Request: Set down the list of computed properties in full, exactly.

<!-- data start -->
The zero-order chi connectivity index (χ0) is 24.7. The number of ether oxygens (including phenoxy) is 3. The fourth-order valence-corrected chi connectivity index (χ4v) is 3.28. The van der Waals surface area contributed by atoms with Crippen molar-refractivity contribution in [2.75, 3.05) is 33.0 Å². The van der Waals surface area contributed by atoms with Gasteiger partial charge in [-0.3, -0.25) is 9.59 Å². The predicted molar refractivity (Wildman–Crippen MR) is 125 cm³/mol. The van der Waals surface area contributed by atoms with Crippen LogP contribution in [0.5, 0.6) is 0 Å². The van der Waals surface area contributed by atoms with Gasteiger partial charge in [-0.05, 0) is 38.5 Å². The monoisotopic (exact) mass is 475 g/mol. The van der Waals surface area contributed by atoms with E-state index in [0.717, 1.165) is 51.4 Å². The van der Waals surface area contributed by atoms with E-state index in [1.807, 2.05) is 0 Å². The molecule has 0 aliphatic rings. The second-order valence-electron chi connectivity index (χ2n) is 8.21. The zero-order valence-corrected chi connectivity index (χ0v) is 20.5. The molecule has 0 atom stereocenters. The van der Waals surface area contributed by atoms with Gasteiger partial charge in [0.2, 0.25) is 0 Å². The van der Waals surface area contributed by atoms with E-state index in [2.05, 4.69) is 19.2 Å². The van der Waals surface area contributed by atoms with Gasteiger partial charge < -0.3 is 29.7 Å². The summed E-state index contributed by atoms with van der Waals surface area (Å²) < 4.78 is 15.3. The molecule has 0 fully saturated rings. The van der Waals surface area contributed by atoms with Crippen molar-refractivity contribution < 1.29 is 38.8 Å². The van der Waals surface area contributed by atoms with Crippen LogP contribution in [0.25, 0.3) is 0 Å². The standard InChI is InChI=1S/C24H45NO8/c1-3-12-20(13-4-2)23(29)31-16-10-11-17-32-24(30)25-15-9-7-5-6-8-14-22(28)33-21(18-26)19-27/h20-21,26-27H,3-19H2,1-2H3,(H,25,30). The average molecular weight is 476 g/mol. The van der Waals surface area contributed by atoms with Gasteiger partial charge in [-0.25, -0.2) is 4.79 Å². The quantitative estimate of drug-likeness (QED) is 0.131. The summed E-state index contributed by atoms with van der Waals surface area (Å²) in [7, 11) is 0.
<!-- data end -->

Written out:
The zero-order chi connectivity index (χ0) is 24.7. The number of ether oxygens (including phenoxy) is 3. The fourth-order valence-corrected chi connectivity index (χ4v) is 3.28. The van der Waals surface area contributed by atoms with Crippen molar-refractivity contribution in [2.75, 3.05) is 33.0 Å². The van der Waals surface area contributed by atoms with Gasteiger partial charge in [-0.3, -0.25) is 9.59 Å². The predicted molar refractivity (Wildman–Crippen MR) is 125 cm³/mol. The van der Waals surface area contributed by atoms with Crippen LogP contribution in [0.5, 0.6) is 0 Å². The van der Waals surface area contributed by atoms with Gasteiger partial charge in [-0.05, 0) is 38.5 Å². The monoisotopic (exact) mass is 475 g/mol. The van der Waals surface area contributed by atoms with E-state index in [0.717, 1.165) is 51.4 Å². The van der Waals surface area contributed by atoms with E-state index in [1.807, 2.05) is 0 Å². The molecule has 0 aliphatic rings. The second-order valence-electron chi connectivity index (χ2n) is 8.21. The zero-order valence-corrected chi connectivity index (χ0v) is 20.5. The molecule has 0 atom stereocenters. The van der Waals surface area contributed by atoms with Gasteiger partial charge in [0.2, 0.25) is 0 Å². The van der Waals surface area contributed by atoms with E-state index in [2.05, 4.69) is 19.2 Å². The van der Waals surface area contributed by atoms with Gasteiger partial charge < -0.3 is 29.7 Å². The summed E-state index contributed by atoms with van der Waals surface area (Å²) < 4.78 is 15.3. The molecule has 0 fully saturated rings. The van der Waals surface area contributed by atoms with Crippen molar-refractivity contribution < 1.29 is 38.8 Å². The van der Waals surface area contributed by atoms with Crippen LogP contribution in [0.25, 0.3) is 0 Å². The standard InChI is InChI=1S/C24H45NO8/c1-3-12-20(13-4-2)23(29)31-16-10-11-17-32-24(30)25-15-9-7-5-6-8-14-22(28)33-21(18-26)19-27/h20-21,26-27H,3-19H2,1-2H3,(H,25,30). The average molecular weight is 476 g/mol. The van der Waals surface area contributed by atoms with Gasteiger partial charge in [-0.25, -0.2) is 4.79 Å². The quantitative estimate of drug-likeness (QED) is 0.131. The summed E-state index contributed by atoms with van der Waals surface area (Å²) in [7, 11) is 0.